THE DRILLING COMPANY PRESENTS "GABRIEL: A POLEMIC"
BY C. DENBY SWANSON, DIRECTED BY HAMILTON CLANCY
Four tightly-knit women debate a woman's right to choose. Can they overcome opposing beliefs to break bread, share space and restore their bonds?
WHERE AND WHEN:
March 9 to 26, 2018
North of History, 445 Columbus Ave. (between 81st and 82nd Street)
Presented by The Drilling Company in association with North of History, a program of New Vision.
Fridays, Saturdays and Mondays at 8:00 PM,Sundays at 7:00 PM
$25 general admission, $20 seniors and Students.
Box office SMARTTIX (212) 868-4444or www.smarttix.com
Company;s website: www.drillingcompany.org/
Running time: 90 minutes
Critics are invited on or after March 10
Photos are available for download at: https://photos.app.goo.gl/v93uG9ISldNnYWqr1
NEW YORK, February 6 -- Reacting to Wendy Davis' 2013 anti-abortion in the Texas Legislature, playwright C. Denby Swanson, author of "The Norwegians," resolved to write a play about a woman's right to choose and the effect of this wedge issue on female friendship or "sisterhood." The result was a darkly comedic drama, "Gabriel: A Polemic," in which four tightly-bonded women, confounded by issues of abortion and free will, are divided unexpectedly by a crisis of faith at their weekly dinner. The Drilling Company, which developed the play in a series of readings and workshops since 2014, will mount its world premiere March 9 to 26 at North of History, a new performance/gallery space founded by Gene Kaufman that is located at 445 Columbus Ave. (between 81st and 82nd Streets). Hamilton Clancy directs.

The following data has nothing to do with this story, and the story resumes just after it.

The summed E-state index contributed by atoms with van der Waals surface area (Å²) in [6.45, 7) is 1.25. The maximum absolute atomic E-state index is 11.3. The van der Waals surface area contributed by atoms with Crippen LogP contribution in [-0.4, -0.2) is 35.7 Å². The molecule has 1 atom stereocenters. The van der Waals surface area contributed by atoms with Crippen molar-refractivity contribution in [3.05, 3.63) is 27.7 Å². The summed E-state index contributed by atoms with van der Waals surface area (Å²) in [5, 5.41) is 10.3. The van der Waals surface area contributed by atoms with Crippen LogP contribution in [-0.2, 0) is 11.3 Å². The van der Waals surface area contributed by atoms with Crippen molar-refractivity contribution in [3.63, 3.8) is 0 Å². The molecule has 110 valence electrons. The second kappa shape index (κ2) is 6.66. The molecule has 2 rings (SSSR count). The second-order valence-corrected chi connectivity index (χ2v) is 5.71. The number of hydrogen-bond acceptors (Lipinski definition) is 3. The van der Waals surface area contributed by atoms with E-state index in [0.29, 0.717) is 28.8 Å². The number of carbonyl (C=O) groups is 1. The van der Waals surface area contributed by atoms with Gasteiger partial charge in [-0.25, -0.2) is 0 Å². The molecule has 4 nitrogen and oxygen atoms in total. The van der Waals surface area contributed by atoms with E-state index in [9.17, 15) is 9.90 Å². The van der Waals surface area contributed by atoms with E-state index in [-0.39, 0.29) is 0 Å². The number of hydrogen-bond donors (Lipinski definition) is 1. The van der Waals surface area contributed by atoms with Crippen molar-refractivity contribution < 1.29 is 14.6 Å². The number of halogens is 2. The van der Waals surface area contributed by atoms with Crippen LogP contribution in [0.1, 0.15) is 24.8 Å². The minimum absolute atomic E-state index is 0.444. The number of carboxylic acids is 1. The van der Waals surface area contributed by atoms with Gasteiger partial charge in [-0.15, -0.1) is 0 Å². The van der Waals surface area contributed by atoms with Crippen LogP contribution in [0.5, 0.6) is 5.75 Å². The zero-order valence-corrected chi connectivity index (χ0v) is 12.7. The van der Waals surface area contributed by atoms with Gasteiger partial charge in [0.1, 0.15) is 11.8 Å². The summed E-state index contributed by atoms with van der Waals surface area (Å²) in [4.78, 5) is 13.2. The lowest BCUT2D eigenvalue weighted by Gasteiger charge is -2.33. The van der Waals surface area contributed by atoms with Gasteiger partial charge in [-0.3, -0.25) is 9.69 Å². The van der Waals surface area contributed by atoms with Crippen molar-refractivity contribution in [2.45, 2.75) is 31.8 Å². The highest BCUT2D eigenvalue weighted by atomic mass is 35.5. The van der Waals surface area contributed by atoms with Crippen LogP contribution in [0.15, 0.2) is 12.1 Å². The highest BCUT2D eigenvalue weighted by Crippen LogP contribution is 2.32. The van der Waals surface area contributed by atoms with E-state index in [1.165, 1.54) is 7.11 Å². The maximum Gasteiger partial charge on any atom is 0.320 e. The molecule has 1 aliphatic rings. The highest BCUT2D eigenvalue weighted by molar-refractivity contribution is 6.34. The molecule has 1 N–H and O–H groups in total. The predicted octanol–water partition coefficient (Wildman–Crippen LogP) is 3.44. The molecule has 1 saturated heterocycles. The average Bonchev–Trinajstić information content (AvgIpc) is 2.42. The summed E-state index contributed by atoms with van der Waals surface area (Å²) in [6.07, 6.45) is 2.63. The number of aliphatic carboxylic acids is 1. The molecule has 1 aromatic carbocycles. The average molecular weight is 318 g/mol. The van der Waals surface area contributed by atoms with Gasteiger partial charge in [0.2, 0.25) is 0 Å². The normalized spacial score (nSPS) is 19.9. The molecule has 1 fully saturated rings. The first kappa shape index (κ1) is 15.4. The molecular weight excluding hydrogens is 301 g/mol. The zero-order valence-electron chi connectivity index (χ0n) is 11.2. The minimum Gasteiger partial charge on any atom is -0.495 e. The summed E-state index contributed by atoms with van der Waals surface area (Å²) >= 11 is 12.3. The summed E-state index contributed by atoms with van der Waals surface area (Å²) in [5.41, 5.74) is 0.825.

At their weekly potluck gatherings, Susan, Jennifer, and Brenda are as likely to exchange recitations of scripture as they are casual insults over what exactly is in the "potato thing" that Brenda brings regularly. A fundamental disagreement is prompted when Susan, the hostess of the gathering, asks: when the Angel Gabriel appeared, did Mary have a choice, or could she have said no to bearing Jesus? Swanson's timely play poses intractable questions: Do women have free will? Do they want it? Do they want it for each other?
The piece raises serious issues, but its proceedings are laced with the wit and flare for comedy that Swanson displayed in "The Norwegians," The Drilling Company's best-known hit show, which it presented from 2013-14 in its former home at 236 West 78th Street. In that play, Swanson applied film noir and mob movie genres to life in Minnesota. It was a critic's pick in the The New York Times, with critic Anita Gates cheering the piece as "[an] extremely odd and delightful comedy...hysterical." The production made the leap from OOB to OB and logged over 200 performances. With "Gabriel: A Polemic," Swanson tackles more serious themes. "This is the most personal play of my career," she declares. As a playwright, Swanson is sympathetic to women's spirituality and the role it plays in their lives. And it is easy to interpret the women's group of this play as a microcosm of the American body politic.